Inspired by a question that came through via Twitter today I thought I'd blog about the reading problems I've had due to my cerebral vasculitis, and how I am overcoming them.
I was always a voracious reader as a child. I read from a very young age, and remember having to send my Mum to borrow "Lord of the Rings" for me, one volume at a time, from the adult section of the library, because I was way too young to borrow it myself.
Unfortunately all that changed after 1994 when I developed cerebral vasculitis, which causes lots of strokes, usually small in my case, but causing cumulative and ongoing irreversible brain damage and subsequent disabilities.
My reading problems developed quite quickly. Within a year I was struggling to read any more, mainly due to memory problems: I'd put the book down one day, and pick it up the next, and have no idea what I'd read before. With fiction I struggled to follow plots, couldn't remember characters. In addition I was struggling more and more with my hands to hold physical books.
Fatigue was also a big issue for reading. I couldn't read for long and my brain would get very tired. I found it easier to listen to audio books, and for quite a long time got a free big old-fashioned tape player from a national UK listening library, together with big chunky tapes sent to and fro free in the post. That worked for a while, and was easier for me to "read", but I still struggled to follow plot and characters, and was just too brain tired. In addition my hearing was badly affected by the brain damage, so simply listening to the audio books was easier said than done.
So, eventually, I stopped reading books completely. That went on for years. Despite this I completed part-time postgraduate Masters and PhD history degrees, but was covering up the significant reading problems all the time, and managing in spite of them. It was particularly ironic because I was researching historic reading habits. I was ever so envious of my historic readers.
However a few years ago I started reading again, and that was wonderful. Initially it was due to my iPod touch, which I bought primarily because I'd read that it could be used well as a reading tool, and some people - who sounded like me - found it easier to concentrate on than printed books. I tried that, using the free ereader program Stanza. I downloaded lots of free ebooks, and bought others. The iPod touch was fantastic for me: easy to hold, and with adjustable fonts and spacing that I could adjust so I could read more easily and not get so brain tired. And, perhaps most significantly of all, it was a smaller area of text to focus on, which I found - again due to my brain damage problems - easier to manage than a typical print book, even large print. More recently I bought a Kindle which has me reading even more. Again I can adjust the spacing and font size to be optimal. The screen size is still smaller than a typical print book, but a bit bigger than the iPod touch, and, if anything, even better for me to race through books. I've rarely read any print books since then. Even large print is still a struggle. I had to get a large print book of "The Time Traveler's Wife" from the public library, having seen Audrey Niffenegger talk at the Edinburgh Book Festival, because it's not available as an ebook. But I constantly struggled with it, with the text swimming, and wished ever so much I could have an ebook instead.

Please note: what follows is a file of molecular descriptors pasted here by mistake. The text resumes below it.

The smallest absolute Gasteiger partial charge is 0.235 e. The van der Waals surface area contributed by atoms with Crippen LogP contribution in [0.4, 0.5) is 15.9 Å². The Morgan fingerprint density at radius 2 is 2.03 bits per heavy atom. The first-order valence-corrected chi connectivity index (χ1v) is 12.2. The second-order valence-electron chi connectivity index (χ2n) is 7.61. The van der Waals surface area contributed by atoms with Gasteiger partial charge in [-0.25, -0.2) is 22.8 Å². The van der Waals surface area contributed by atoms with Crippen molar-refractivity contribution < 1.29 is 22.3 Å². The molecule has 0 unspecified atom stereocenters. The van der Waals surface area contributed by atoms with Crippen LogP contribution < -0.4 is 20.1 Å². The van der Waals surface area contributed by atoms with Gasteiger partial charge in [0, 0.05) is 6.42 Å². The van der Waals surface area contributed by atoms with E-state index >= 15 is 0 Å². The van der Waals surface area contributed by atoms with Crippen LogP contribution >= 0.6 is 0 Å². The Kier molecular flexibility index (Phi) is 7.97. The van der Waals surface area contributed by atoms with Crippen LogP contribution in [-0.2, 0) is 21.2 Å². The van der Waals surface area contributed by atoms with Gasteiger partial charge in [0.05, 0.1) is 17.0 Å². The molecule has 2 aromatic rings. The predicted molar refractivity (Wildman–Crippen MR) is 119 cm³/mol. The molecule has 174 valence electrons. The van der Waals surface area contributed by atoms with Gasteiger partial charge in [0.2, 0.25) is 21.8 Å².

Before my iPod touch and then Kindle I was reading virtually no books at all. In 2011 I read 101 books. That's an enormous achievement given the reading disabilities from the brain damage, and I'm so happy with it. Reading means so much to me, and to be able to read again like this is fantastic. I still have problems with memory and thus following books, though those have improved a little as I get my reading muscle into gear again. I don't try to push the reading, but only read when I'm feeling up to it. And even then I choose what I read carefully. I always have one long fiction book on the go, and a collection of short stories, and usually a couple of non-fiction works that can be dipped into. But if I'm feeling more tired or confused I'll not try the long fiction book that day that needs more attention. Children's books, including ones I loved as a child, can be easier to read. Short stories are also very well suited to anyone with memory problems. But I also read long works. For example I recently read "Pure" by Andrew Miller. And last year I reread "Our Mutual Friend" by Charles Dickens. My favourite time of day is when I settle down before sleep to work through some of my current books.
I'd be interested to know if other people with cerebral vasculitis have similar problems, especially people who've been battling it over a longer period. I know that people with other neurological diseases can benefit from the Kindle. I have friends with MS and also ME who found that buying a Kindle transformed their reading habits too. I also have a lot of friends with various forms of vasculitis (not just the brain kind) who have reported positively too.